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April 25, 2024

Diabetes: Management through dietary choices

IU Health West Hospital

Diabetes: Management through dietary choices

Written by Joni Fiscus, clinical dietician and certified diabetes educator at IU Health West

Living with diabetes requires a thoughtful and strategic approach to dietary choices, and a clinical dietician plays a pivotal role in guiding individuals towards optimal health and wellness. Understanding the dietary needs of someone with diabetes is crucial for managing blood sugar levels, preventing complications and enhancing overall well-being.

It’s all about balance.

One of the key principles in managing diabetes through diet is maintaining a balance between carbohydrates, proteins and fats. Carbohydrates directly impact blood sugar levels, and a dietician helps individuals with diabetes choose complex carbohydrates with a low glycemic index. This includes whole grains, vegetables and legumes, which provide sustained energy without causing rapid spikes in blood sugar. Portion control is emphasized, ensuring that meals are well-balanced and tailored to individual needs.

Proteins help the muscles.

Proteins play a crucial role in muscle maintenance and repair, but the source matters. Lean proteins such as poultry, fish, tofu and legumes are recommended, as they contribute to satiety without causing significant fluctuations in blood sugar levels. A clinical dietician assists in creating meal plans that incorporate the right balance of proteins, considering the individual's preferences and dietary restrictions.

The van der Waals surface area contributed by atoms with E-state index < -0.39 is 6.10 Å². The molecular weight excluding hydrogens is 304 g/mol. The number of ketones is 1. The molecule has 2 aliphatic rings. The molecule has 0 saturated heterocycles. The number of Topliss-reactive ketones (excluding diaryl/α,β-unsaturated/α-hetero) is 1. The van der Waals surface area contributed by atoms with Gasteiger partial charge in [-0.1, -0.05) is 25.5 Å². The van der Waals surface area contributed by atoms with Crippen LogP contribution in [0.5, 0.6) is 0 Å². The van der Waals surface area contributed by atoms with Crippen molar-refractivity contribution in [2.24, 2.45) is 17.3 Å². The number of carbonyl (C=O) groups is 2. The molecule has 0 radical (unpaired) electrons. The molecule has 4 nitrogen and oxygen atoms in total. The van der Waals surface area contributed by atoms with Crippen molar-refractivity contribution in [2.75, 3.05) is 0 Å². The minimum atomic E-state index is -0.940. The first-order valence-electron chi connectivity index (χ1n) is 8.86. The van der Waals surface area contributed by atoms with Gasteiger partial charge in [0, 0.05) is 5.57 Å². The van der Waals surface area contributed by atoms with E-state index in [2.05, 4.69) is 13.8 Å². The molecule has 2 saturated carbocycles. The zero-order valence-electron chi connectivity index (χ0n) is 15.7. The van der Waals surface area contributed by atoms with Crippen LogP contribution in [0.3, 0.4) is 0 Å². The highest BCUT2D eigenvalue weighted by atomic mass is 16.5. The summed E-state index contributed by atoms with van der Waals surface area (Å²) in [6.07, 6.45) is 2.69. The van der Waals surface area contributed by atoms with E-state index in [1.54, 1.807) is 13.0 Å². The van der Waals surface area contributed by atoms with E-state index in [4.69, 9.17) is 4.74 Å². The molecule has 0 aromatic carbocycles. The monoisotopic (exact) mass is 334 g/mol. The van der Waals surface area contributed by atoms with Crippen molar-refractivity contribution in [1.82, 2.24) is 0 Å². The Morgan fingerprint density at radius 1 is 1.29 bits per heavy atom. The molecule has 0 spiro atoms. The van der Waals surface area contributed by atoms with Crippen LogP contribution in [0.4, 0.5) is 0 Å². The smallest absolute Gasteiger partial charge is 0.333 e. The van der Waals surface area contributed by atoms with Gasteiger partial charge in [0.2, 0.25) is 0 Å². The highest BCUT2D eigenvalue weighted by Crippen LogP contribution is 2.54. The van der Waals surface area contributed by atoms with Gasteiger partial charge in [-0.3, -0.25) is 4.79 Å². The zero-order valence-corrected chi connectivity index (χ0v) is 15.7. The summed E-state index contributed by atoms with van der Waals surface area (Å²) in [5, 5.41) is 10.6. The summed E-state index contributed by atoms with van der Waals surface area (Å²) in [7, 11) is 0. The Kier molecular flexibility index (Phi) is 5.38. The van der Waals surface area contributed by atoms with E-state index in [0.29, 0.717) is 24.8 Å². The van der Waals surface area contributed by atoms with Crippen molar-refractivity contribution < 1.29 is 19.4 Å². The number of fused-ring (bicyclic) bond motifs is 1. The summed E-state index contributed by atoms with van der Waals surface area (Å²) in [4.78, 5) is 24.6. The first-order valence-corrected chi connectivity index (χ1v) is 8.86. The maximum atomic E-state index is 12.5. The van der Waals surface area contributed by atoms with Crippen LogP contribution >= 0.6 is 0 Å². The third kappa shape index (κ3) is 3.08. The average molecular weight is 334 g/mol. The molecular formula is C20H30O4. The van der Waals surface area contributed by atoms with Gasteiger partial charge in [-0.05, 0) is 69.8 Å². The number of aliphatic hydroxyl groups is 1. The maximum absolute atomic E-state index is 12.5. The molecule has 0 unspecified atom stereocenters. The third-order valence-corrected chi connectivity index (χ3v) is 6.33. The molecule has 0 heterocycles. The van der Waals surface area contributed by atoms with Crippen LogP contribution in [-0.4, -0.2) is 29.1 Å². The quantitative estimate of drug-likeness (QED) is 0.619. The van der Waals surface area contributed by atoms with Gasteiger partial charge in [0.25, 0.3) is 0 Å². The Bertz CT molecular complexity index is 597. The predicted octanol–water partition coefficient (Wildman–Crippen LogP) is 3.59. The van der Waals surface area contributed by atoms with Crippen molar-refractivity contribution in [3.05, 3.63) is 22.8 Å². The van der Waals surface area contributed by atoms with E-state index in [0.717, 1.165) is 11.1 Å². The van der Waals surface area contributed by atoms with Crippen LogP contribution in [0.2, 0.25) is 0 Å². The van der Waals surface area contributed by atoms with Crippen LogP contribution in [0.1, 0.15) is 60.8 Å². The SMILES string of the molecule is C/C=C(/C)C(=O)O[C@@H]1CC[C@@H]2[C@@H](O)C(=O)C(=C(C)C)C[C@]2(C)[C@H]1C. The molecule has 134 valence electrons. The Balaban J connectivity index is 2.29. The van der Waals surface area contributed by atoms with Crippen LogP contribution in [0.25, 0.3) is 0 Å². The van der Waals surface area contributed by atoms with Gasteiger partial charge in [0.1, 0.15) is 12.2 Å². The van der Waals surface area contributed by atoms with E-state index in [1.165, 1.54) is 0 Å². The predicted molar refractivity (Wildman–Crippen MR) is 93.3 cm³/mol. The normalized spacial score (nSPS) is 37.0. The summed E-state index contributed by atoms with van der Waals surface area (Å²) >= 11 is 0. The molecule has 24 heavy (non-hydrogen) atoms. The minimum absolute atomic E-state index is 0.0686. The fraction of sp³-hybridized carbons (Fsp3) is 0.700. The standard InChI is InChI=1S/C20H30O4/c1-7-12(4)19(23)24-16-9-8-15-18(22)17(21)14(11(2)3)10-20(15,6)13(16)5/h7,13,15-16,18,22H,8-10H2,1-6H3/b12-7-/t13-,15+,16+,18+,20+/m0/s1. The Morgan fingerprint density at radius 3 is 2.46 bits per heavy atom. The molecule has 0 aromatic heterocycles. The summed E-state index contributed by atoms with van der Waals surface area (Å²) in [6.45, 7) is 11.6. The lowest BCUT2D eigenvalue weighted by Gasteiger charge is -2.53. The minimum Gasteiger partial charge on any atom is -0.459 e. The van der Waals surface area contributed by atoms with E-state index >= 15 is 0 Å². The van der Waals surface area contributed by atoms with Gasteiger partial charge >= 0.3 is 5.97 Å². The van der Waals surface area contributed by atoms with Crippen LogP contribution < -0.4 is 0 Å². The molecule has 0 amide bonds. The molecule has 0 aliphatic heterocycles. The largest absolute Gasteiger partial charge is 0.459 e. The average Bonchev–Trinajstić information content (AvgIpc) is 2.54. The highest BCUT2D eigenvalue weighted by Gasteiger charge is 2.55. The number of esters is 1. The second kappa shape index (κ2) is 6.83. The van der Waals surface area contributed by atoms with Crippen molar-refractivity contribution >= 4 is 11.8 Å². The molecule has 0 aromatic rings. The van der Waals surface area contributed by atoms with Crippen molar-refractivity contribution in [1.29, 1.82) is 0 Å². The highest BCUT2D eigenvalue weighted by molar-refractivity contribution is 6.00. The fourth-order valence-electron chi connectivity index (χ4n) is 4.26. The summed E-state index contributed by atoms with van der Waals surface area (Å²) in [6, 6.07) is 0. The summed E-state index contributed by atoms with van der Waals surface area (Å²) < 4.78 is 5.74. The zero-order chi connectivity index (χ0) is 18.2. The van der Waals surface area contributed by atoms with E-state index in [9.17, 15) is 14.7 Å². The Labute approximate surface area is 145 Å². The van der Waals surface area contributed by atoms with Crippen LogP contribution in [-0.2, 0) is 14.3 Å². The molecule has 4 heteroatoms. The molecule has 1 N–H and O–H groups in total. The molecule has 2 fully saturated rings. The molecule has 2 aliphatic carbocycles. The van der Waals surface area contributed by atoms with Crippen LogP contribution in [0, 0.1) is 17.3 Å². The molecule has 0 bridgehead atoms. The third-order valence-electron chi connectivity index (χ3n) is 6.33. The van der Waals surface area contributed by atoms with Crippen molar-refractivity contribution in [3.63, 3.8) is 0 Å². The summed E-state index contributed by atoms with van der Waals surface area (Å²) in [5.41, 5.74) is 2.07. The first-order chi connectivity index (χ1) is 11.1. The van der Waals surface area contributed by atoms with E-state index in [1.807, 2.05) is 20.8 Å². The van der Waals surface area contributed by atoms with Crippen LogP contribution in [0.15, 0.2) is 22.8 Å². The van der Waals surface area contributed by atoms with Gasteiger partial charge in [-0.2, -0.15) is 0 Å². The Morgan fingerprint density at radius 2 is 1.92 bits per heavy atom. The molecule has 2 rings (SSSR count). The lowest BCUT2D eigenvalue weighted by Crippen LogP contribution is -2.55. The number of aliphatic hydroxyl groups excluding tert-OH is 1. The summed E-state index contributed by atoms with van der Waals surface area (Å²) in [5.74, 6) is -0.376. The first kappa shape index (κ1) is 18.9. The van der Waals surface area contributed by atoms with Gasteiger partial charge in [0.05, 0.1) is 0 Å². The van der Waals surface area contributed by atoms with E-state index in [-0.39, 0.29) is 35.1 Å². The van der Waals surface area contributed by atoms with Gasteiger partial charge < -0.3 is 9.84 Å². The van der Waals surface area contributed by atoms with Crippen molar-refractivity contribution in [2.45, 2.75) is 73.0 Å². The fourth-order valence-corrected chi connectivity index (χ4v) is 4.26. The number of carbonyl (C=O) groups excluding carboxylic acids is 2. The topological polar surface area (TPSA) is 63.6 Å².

Not all fats are bad.

Healthy fats are an essential part of a diabetes-friendly diet. Dieticians educate individuals on incorporating sources of unsaturated fats, such as avocados, nuts, and olive oil, while limiting saturated and trans fats. This not only supports cardiovascular health but also aids in blood sugar management.

Don’t forget to count carbs.

Monitoring carbohydrate intake is a fundamental aspect of diabetes management, and dieticians educate their clients on the importance of counting carbohydrates to maintain blood sugar control. This involves understanding portion sizes, reading food labels and utilizing tools to track daily carbohydrate consumption. Dieticians work closely with individuals to develop practical skills for managing their diet in real-life situations.

Fiber is important.

In addition to macronutrient balance, a clinical dietician addresses the importance of fiber in the diet of someone with diabetes. Fiber-rich foods, such as whole grains, fruits and vegetables, contribute to digestive health and help control blood sugar levels. Dieticians guide individuals in incorporating a variety of fiber sources into their daily meals.

The dietary needs of someone with diabetes are multifaceted and require a comprehensive understanding of nutrition. A clinical dietician plays a vital role in empowering individuals to make informed choices, achieve a balanced diet and manage their diabetes effectively. Through personalized guidance, individuals with diabetes can embark on a journey towards improved health and well-being, fostering a sustainable and fulfilling lifestyle. To learn more, click here.

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